I will regularly interview a photographer I know as I am sure it is interesting to hear from many different points of views, about photography, the way people do it, travel, approach people, and some tips for the ones who wish to learn.
Today I met in Hoi An James Khoo. I have been following James on 500px and his facebook profile for a while, and we had been friends on facebook for some time now. James got in touch with me as he was coming to Hoi An, so I could not miss this opportunity to meet him.
I met James and his wife Kim in a cafe in Hoi An, and was amazed about how cool he is. James is from Kuala Lumpur, Malaysia. He used to be a finance broker but is now retired, and spends a lot of time traveling. For him, it is a great way to spend his time. Also, and of course, James is doing photography (as a simple hobby he says). He has been doing photography since 1984 (I was 1 year old!) but really seriously since he retired 6 years ago.
James is shooting Travel photography, mostly in Asia. I do love very much his street photography style, playing with the light on the people. I asked him what he is shooting, and that is obviously people. James told me he has no interests in landscape photography, and finds it quite boring. “Once you have one long exposure of a creamy looking seascape, you have them all!”. Well, that does remind me of someone… 🙂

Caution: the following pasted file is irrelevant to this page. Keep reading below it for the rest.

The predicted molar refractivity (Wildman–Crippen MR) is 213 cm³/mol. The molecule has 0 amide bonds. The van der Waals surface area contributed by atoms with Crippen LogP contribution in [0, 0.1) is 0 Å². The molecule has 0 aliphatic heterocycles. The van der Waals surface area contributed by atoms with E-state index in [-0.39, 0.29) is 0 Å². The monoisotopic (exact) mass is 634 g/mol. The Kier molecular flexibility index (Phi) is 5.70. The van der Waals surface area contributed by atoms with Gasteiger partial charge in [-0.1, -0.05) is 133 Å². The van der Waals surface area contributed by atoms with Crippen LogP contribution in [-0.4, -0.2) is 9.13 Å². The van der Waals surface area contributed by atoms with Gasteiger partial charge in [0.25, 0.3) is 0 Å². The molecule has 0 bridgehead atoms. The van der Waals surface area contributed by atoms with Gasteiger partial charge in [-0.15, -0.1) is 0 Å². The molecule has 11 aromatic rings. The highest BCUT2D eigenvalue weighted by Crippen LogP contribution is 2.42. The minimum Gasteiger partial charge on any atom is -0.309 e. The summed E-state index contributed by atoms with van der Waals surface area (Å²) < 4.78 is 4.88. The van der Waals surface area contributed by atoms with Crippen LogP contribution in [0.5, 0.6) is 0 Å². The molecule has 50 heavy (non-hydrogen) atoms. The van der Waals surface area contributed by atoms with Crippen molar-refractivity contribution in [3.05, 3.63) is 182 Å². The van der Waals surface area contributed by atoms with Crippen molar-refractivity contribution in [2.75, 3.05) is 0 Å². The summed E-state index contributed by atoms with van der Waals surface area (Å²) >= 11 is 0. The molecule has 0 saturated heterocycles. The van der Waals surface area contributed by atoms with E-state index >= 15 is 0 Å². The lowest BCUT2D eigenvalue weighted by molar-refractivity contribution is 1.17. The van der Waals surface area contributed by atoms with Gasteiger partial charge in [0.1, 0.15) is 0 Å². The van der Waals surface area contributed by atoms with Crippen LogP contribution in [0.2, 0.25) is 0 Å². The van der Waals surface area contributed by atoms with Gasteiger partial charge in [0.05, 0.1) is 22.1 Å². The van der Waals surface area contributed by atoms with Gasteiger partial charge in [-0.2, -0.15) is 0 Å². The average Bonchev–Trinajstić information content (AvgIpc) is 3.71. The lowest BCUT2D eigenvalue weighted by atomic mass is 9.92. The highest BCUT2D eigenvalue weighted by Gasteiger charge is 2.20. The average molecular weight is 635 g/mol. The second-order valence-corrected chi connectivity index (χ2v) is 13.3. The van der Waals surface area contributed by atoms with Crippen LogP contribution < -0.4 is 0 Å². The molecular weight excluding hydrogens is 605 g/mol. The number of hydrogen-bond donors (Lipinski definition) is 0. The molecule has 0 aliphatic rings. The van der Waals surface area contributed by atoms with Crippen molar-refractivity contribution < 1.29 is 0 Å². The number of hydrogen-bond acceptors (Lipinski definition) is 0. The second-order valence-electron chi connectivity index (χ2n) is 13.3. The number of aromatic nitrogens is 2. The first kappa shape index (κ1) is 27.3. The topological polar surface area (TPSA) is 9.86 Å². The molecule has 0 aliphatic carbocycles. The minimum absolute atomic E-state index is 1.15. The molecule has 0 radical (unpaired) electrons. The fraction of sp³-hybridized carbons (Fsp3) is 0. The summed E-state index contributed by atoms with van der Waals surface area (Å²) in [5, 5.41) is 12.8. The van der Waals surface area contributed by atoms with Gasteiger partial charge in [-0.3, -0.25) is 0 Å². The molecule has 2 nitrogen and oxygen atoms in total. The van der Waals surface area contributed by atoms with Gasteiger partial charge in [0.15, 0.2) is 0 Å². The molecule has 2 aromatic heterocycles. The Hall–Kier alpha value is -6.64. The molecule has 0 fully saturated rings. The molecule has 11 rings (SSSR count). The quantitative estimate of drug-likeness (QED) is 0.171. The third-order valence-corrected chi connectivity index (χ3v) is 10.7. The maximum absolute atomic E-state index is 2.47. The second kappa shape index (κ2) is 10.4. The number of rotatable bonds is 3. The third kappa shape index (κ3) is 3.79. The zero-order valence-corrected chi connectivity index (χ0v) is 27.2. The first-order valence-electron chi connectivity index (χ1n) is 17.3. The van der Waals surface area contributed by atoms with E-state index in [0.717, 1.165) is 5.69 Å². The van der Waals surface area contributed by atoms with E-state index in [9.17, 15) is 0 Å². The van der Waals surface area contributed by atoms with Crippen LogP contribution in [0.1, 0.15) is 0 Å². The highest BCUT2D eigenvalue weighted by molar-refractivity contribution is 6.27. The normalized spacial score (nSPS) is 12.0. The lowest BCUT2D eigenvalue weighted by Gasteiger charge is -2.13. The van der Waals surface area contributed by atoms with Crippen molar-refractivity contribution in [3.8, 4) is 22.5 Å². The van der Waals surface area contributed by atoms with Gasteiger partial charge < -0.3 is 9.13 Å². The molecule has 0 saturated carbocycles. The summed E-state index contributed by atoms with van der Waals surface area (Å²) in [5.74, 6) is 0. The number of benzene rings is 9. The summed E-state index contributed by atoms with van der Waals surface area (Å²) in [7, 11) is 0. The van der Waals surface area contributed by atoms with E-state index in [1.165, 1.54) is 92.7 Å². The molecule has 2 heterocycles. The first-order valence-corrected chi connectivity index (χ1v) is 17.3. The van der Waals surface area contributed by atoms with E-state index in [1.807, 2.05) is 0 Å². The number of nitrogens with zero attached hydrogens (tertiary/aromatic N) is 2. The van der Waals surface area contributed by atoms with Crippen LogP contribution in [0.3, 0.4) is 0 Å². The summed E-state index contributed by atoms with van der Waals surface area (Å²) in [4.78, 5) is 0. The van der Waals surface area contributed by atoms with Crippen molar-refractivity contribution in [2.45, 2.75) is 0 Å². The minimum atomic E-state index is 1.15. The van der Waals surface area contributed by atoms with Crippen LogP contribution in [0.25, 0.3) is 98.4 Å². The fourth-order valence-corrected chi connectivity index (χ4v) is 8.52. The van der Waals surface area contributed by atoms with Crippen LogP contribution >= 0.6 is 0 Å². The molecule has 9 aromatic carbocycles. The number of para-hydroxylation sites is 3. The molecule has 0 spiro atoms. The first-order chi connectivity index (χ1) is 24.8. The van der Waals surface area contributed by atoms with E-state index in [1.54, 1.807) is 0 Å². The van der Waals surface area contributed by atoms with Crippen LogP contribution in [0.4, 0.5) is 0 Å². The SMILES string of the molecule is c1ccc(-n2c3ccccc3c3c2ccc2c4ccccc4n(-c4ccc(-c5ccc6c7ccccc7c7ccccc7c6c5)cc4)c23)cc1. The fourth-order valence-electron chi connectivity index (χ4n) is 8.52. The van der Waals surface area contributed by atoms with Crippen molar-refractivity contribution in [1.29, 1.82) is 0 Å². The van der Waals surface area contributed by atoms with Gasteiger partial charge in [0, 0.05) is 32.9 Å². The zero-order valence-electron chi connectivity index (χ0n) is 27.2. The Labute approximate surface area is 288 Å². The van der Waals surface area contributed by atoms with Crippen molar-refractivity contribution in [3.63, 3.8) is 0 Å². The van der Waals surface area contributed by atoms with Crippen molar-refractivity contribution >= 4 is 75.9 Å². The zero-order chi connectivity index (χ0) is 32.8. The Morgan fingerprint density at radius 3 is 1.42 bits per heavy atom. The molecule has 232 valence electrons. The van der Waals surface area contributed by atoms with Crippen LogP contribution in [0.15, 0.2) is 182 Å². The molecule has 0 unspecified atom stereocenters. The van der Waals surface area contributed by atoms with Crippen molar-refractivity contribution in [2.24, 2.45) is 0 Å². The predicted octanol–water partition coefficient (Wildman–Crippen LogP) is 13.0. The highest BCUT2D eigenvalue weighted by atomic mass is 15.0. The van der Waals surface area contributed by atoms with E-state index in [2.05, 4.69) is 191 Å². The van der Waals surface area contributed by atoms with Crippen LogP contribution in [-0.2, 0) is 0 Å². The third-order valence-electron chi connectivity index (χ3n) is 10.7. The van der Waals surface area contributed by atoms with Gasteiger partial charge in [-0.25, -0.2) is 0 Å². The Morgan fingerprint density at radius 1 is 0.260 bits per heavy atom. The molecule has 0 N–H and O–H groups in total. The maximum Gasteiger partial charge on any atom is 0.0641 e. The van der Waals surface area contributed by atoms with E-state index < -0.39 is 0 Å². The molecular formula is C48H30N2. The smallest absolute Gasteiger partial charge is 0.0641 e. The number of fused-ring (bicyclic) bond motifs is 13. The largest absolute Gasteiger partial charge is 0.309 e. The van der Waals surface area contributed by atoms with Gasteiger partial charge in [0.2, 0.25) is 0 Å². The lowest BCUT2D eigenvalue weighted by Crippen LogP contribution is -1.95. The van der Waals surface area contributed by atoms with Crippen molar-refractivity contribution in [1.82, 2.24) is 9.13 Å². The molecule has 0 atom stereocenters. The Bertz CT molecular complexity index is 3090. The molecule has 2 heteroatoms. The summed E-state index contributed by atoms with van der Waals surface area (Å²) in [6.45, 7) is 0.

I asked James to define photography (love asking this question!). His answer was straight forward: “telling a story, capturing a moment.” He wishes that people look at his photos and understand the situation, where he was and what was happening. No need words to explain. Freezing a moment in time. He likes candid photos of people and really can’t stand staged photos. “Things are not natural, not real”.
I asked him about how he approaches people:
” Not everybody is approachable. What I do is that I try to catch the person’s eyes, and this tells me whether they are approachable or not. My own body language shows them that I am interested in them, and once they react to that, they show interest in me. This is when I start approaching them, and make them feel comfortable. Only after that I will take my camera out. And of course, showing our subjects their photos help a lot. My friends actually use me to approach people when we travel together, as I can read people’s body language well. But with time I had all sorts of things thrown at me! In India, a guy even unleashed a big dog at me!
Wide angle or zoom lens?
“I am definitely a wide angle guy. I am now using a Fuji mirrorless camera, and only use a fish eye, a 12 mm (18 mm equivalent), a 23mm (35mm equivalent) and a 56mm (85mm equivalent). To me, wide angles are not to stay far and shoot landscapes, but to get close right in the action.
I then asked him if he has any recommendation for anyone who wants to learn photography:
“Use your eyes, not your camera. I see so many people trying to compose through their viewfinder, but only your eyes can see. You can’t look at thew whole scenery only through the camera. But that means that the photographer needs to know their equipment, and be good with the lens they have on. Hence the advantage of using fix lenses.”
Another thing James told me: “the light is the most important. If there is no light there is no photo. But every photographer should seize each opportunities. For example rain is something good, it can lead to different photos.”
Thanks James for sharing this with all of us! And I hope to meet you again around South Eats Asia!